BMI View: The removal of most sanctions against Iran facilitate s a return to economic growth; however, recovery will be slow, and Tehran's military spending will therefore remain modest on a regional comparison in the short- to medium- term . That said, demand for defence equipment will stay strong, as Iran continues to provide assistance to Shi'a groups across the region; seeks to narrow the gap to rival Saudi Arabia's more technologically advanced military; and invests in weapons systems to protect against a potential US/Israeli attack. Meanwhile, the government remains committed to achieving its go al of military self-sufficiency, and will likely seek offsets through any defence import deals over the coming decade. Externally, Russia and China appear best placed to capture large shares of the Iranian defence market over our forecast period to 2025, as arms embargoes still remain in place for Western suppliers.
|e/f = BMI estimate/forecast. Source: BMI, US Dept. Of State WMEAT|
|Defence expenditure, % of GDP||3.6||3.6||3.6||3.6||3.7||3.7|
|Defence expenditure, USDmn||15,395.5||15,664.3||16,499.0||17,856.5||19,222.7||20,553.1|
|Defence expenditure, USD, % y-o-y||-11.9||1.7||5.3||8.2||7.7||6.9|
Iran has ordered S-300PMU1/2 systems from Russia under a USD1bn contract, which after being cancelled in 2010, was reactivated following the signing of the nuclear deal in 2015. According to Russian media reports in December 2015, delivery is underway and will be completed by September 2016.
Iranian officials stated in February 2016 that the country was set to receive an undisclosed number of the latest-generation Sukhoi Su-30 combat aircraft. Washington announced in April 2016 that it would use its veto in the UN Security Council to block any such sale, but Moscow stated shortly after that no such veto could be applied. Under the current UN resolution on Iran, the UN's conventional arms ban against the country will remain in force for five years from October 2015 - or until the IAEA submits a report confirming Iranian compliance to the nuclear deal. Without such as report, Iran would not be able to receive the Su-30s before 2020.
Iran is reportedly interested in procuring Russian T-90 tanks - for which Moscow proposed a local license-build agreement in late-2015.
In April 2016, Iran deployed its regular army on its first overseas mission since the 1979 Islamic Revolution, in support of Syrian President Bashar al-Assad's forces.
Runoffs in Iran's parliamentary elections in late-April 2016 showed a significant swing towards the reformist camp, giving Rouhani's agenda and support for the nuclear deal a huge boost. The results put Rouhani in good stead ahead of the June 2017 presidential elections, where we expect him to be re-elected.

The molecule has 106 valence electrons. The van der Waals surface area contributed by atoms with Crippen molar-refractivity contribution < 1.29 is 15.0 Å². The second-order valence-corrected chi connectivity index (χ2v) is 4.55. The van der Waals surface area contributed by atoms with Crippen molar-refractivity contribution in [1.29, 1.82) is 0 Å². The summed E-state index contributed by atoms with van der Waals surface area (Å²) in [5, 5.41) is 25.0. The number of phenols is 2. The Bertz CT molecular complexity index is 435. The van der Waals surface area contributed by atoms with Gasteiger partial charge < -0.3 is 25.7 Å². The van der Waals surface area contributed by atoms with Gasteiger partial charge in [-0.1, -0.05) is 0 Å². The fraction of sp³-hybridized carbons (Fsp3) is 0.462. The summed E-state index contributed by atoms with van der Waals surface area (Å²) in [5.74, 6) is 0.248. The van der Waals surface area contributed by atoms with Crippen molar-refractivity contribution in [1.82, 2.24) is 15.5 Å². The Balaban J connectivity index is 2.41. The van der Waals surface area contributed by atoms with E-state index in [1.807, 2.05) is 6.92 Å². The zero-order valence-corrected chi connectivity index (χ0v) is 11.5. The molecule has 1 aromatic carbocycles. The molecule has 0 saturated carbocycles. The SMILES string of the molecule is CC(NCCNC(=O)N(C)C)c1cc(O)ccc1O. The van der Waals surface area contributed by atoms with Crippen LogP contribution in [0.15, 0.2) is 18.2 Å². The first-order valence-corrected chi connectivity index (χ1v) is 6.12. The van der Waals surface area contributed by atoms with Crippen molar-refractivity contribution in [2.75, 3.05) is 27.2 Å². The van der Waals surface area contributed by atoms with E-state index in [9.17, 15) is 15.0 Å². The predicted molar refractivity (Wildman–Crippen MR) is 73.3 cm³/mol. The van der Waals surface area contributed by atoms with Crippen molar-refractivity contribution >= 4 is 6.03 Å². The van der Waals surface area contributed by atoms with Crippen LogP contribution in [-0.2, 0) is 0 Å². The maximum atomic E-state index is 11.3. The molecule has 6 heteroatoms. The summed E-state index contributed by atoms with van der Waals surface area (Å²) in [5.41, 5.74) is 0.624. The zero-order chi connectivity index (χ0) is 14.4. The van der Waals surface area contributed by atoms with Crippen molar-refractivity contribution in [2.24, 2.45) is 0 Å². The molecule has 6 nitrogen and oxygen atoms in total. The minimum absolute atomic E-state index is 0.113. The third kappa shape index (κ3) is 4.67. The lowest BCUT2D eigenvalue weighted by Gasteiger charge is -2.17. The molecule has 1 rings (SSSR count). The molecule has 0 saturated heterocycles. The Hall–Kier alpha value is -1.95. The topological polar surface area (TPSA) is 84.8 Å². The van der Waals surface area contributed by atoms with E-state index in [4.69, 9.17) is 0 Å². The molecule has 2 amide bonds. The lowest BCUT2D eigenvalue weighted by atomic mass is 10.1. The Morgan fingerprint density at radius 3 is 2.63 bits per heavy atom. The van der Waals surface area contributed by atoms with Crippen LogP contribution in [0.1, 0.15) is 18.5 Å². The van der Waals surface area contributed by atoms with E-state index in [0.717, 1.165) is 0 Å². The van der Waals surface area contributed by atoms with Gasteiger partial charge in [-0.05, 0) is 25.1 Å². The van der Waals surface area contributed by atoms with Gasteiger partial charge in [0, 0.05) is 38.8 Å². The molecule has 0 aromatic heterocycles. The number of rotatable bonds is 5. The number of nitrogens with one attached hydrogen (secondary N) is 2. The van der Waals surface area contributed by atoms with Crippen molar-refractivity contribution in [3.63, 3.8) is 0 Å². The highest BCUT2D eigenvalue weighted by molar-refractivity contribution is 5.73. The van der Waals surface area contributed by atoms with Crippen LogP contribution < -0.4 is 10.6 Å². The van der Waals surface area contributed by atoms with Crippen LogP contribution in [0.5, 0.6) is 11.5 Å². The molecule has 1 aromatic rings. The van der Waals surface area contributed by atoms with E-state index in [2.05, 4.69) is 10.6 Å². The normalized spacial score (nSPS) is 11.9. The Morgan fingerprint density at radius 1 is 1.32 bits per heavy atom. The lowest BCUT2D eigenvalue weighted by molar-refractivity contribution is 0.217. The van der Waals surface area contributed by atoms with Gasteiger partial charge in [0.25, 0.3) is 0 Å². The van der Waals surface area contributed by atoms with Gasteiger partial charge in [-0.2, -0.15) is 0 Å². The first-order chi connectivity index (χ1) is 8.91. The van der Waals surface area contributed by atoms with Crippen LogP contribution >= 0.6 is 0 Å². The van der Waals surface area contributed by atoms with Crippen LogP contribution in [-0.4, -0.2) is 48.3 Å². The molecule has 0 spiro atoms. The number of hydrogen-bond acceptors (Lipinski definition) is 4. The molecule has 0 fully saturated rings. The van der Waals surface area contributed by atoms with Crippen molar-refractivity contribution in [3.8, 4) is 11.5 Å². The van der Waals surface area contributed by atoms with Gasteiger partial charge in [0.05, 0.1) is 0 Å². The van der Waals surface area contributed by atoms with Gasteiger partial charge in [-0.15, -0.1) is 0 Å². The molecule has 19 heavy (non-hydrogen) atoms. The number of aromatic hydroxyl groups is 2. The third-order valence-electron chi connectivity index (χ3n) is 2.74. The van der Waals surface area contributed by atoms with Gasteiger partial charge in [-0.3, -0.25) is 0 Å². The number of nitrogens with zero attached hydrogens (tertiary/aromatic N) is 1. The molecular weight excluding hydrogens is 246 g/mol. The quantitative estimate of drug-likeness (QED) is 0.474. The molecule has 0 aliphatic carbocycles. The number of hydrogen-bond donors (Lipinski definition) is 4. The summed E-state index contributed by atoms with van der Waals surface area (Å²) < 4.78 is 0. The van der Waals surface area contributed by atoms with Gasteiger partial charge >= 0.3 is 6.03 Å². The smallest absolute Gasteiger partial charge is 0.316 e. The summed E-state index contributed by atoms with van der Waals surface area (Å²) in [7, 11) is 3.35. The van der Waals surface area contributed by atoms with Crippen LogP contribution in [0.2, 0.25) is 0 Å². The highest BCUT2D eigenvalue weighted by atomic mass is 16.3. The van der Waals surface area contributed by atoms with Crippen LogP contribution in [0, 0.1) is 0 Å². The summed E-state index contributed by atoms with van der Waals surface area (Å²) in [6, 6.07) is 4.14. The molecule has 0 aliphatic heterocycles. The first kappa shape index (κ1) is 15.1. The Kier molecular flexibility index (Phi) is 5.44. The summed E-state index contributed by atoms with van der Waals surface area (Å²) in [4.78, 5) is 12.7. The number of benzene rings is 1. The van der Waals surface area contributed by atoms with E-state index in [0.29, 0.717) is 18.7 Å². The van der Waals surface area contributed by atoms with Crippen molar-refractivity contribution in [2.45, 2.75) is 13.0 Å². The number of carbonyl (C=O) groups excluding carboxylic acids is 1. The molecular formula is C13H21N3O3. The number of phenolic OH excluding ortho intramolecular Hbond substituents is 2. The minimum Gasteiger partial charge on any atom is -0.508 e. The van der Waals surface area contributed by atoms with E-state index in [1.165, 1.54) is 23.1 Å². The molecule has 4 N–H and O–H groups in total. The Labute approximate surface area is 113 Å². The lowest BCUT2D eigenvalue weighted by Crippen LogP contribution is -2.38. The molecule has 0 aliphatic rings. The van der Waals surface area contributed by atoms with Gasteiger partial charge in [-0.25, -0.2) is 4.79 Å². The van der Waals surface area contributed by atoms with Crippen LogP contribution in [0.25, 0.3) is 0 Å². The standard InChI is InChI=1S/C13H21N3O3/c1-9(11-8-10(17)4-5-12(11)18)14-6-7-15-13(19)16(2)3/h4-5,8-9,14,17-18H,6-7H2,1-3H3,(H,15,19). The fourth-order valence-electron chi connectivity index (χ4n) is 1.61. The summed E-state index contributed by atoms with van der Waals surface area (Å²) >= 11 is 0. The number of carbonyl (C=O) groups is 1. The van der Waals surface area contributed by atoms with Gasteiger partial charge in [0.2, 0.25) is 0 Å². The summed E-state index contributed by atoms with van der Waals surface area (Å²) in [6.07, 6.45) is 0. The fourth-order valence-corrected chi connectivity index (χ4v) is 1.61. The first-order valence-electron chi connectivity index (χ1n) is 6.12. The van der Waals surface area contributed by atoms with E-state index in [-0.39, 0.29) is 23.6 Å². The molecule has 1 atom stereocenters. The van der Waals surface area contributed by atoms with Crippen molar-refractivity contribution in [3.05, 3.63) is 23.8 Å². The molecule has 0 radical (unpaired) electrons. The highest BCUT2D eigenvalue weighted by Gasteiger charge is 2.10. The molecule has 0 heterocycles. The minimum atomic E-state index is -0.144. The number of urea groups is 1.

Attacks by extremist groups have taken place in Iran recent months; two Shi'a men were killed by militants who opened fire from a vehicle in Khuzestan in October 2015, and one policeman and three civilians died as an improvised explosive device (IED) detonated in Nik Shahr, Sistan-Baluchistan in December 9 2015. In November 2015, the IRGC reported that multiple IS-linked terrorist cells had been arrested in Kermanshae, close to the Iraqi border.
Riyadh's execution of prominent Shi'a cleric Nimr al-Nimr - which in turn sparked an attack on the Saudi embassy in Tehran - led to a severance of diplomatic ties between the two countries in January 2016. The Arab League's foreign ministers issued a statement in support of Saudi Arabia following the incident, warning that Iran would faced broader regional opposition if it continued to 'interfere' in internal affairs of Arab states.
In April 2016 Iran's ground forces unveiled a new tank, apparently based on a mix of older US (hull, engine) and Chinese (turret) designs. Also on display in April 2016 was the Bahman twin-cannon self-propelled wheeled air defence system developed by Iran's domestic defence industry.
Iran has announced it is working on a new battle tank named Karrar, which according to Tehran is wholly produced by local industry and is comparable in terms of features and capabilities to the Russian-manufactured T-90 model. According to Iranian army officials, the Karrar will be unveiled in May 2016.
In April 2016, Iran publically displayed the indigenously developed and manufactured Hamaseh UAV. Iranian authorities have described the UAV as a high-altitude, long-endurance (HALE) strike and intelligence, surveillance, and reconnaissance (ISR) platform; however, military experts claim it is more likely to belong in the tactical or medium-altitude, long-endurance (MALE) categories. Iran has also developed modernised version of its Shahed-129 UAV, displayed in an IRCG parade in February 2016. The new version has a new front section with a fairing similar to the US-manufactured General Atomics RQ-1 Predator.
According to Tasnim news, Navy Lieutenant Commander Admiral Gholam Reza Biqam stated in early-May 2016 that the Fateh submarine, developed by Iran Shipbuilding & Offshore Industries Complex, had been launched and is currently undergoing testing.
Iran's Sahand destroyer is about 80% complete according to Admiral Biqam quoted by Tasnim in early-May.
According to Tasnim in May 2016, Iran will launch serial production of its Bavar-373 long-range air defence system this year.
Defence Industry Risk Reward Index